Exploring Her Way to Success

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When Wendy, 20, completed her primary school education in 2015 in a private school in Nairobi, she was super excited about the prospect of going to a boarding high school within the country. But to her shock and dismay, her mother couldn’t afford her high school education at her school of choice.

Her mother had just closed down a lucrative business in entertainment due to a sudden change in her religious stance; opting to run a grocery store. The family income took a dip.

“It was the worst feeling ever. I didn’t understand why I couldn’t live my dreams because my parents didn’t have money,” Wendy recalls.

It took some convincing from her aunt for Wendy to understand the need to adapt to the new situation and attend a different high school within Nairobi.

On completion of high school in 2018, Wendy toyed with the idea of a career as a doctor, but it did not align with her interests. Then she considered journalism but she got discouragements about it not being such a lucrative career. Wendy, seeing that her elder sister was a successful graphic designer after only a year of training, decided to settle on the same path.

But once again, financial constraints came between her and achieving her dreams. That was how she opted to try volunteering.

A friend told her about, Crime Si Poa, an organization which provides alternative creative and entrepreneurial outlets to at-risk and vulnerable youth susceptible to engaging in criminal activities.

“I was idle at home, and here was an engagement that provided me with fare and lunch. I just thought I could go and pass my time there and maybe make a difference,” Wendy observes.

Through the program, Wendy mentored young girls aged 9 -18 in youth detention centers (called Borstals in Kenya), on sexual and reproductive health, life skills and computer skills.

“I am an out-going person, so doing this work made me fall in love with social work and showed me how much I love helping my community.”

Through her social work, Wendy was informed of Digital Divide Data (DDD)where she worked in data analysis and some basic graphic design. Her supervisor Calvince saw her keenness to learn and started to walk Wendy through basic software development skills in CSS/HTML.

“Seeing how the software worked on the browser was amazing,” Wendy smiles reminiscent.

Wendy was immediately drawn to technology, she started researching online on technology companies while also studying the work they did. In November 2019, after 5 months of volunteering at DDD, Calvince informed her of the AkiraChix codeHive program intake that was happening at that same time. She did her research on the program, following the stories and career developments of the codeHive alumni and after a while she was completely sold.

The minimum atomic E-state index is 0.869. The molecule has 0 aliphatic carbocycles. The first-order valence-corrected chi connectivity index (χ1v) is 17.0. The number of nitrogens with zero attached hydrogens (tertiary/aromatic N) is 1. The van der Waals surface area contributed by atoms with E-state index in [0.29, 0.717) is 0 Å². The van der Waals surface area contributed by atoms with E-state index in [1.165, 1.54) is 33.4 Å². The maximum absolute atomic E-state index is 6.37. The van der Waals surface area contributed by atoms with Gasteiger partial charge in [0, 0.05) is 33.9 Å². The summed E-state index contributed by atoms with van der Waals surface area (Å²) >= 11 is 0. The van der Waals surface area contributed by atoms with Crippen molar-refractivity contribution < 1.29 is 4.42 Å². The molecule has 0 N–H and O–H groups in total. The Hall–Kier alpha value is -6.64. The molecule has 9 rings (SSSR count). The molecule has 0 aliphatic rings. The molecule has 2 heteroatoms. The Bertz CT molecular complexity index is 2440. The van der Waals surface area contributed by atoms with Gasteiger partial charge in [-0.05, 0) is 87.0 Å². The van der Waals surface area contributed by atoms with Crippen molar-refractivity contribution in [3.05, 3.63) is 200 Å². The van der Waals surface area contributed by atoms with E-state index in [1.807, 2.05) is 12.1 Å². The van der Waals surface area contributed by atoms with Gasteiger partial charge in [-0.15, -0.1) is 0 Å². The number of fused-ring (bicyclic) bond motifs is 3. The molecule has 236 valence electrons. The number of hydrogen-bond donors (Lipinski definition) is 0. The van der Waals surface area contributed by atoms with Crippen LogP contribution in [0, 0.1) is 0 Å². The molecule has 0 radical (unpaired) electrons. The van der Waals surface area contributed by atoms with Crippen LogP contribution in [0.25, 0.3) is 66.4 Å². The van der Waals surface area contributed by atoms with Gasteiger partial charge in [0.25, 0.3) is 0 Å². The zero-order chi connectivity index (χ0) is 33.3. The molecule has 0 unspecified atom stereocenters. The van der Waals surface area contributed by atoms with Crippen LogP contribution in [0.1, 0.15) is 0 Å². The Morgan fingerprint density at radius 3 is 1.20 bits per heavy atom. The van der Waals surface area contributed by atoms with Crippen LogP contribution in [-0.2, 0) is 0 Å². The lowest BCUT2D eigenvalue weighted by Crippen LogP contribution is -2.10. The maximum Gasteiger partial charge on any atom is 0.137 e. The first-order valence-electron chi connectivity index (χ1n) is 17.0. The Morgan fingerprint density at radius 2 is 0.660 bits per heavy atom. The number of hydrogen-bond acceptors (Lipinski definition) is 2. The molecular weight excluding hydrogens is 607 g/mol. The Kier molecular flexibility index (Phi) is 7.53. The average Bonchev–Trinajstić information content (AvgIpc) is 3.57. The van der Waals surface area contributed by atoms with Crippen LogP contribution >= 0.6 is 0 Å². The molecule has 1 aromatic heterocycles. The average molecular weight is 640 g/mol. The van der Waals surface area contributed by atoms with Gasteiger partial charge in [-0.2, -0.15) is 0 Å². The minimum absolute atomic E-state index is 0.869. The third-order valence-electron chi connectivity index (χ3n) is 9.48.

“It’s a free program, tech, only women and it’s a residential program in the Nairobi suburbs of Kilimani. This was the perfect opportunity for me!” Wendy enthuses.

Wendy made her application and to her pleasant surprise, she was accepted.

“I thank God I got this scholarship, I got a C- so there was no direct entry into a public university.”

As the codeHIve 2020 program kicked off, Wendy was eager to learn, and everything was going on splendidly, but just six weeks since her journey at AkiraChix began, Wendy was met with another hurdle in her pathway. On Friday, March 13 2020, Kenya announced its first case of COVID-19 and following a government edict, all learning institutions were directed to close. All 52 students in the codeHive residential program had to go home.

Thankfully, all hope was not lost because at the start of April 2020, codeHive Lite was kicked off and classes picked back up virtually, though not without it's challenges.

“It was hard, we had to study via WhatsApp, there were internet connection issues for some of us, we couldn't talk to our friends until the end of classes, I had to find a balance between learning and doing my house chores, then there was my noisy kid brother, not to mention how bad Mum's business was doing thanks to the pandemic. It was a lot to handle but I did my best.”

Wendy decided to resume volunteer work with Crime Si Poa in between classes where she would get a stipend and lunch- a perk that helped ease the pressures at home. She was able to once again serve her community by conducting environmental cleanups, sharing information on COVID-19 prevention, and carrying out peer education sessions where she taught on sexual and reproductive health with most at-risk youth.

When the ban on public meetings lifted later in the year, in-person classes resumed and Wendy was back on campus August 2020. She recalls how it was a struggle reconciling all she was learning virtually, and what she was now picking from the physical classes. “Whatever I was learning at home, I didn’t quite understand. It felt like I was going back to March when the program was starting.”

Wendy did not let this break stop her though, and after a few weeks of adjusting, she caught up with class work, this time with more clarity about what she was really passionate about; coding.

“I am drawn towards back-end development with Python, I don’t need to be pushed to do it. When it comes to coding python I have that inner drive.”

Wendy is determined to push forward, as she nears graduation in November 2020. And hopes to one day be a founder of an organization that mentors other young women to success.

“I have learnt along the way I need to be open-minded. If I am not successful in this life is because of me not being open-minded,” Wendy concludes.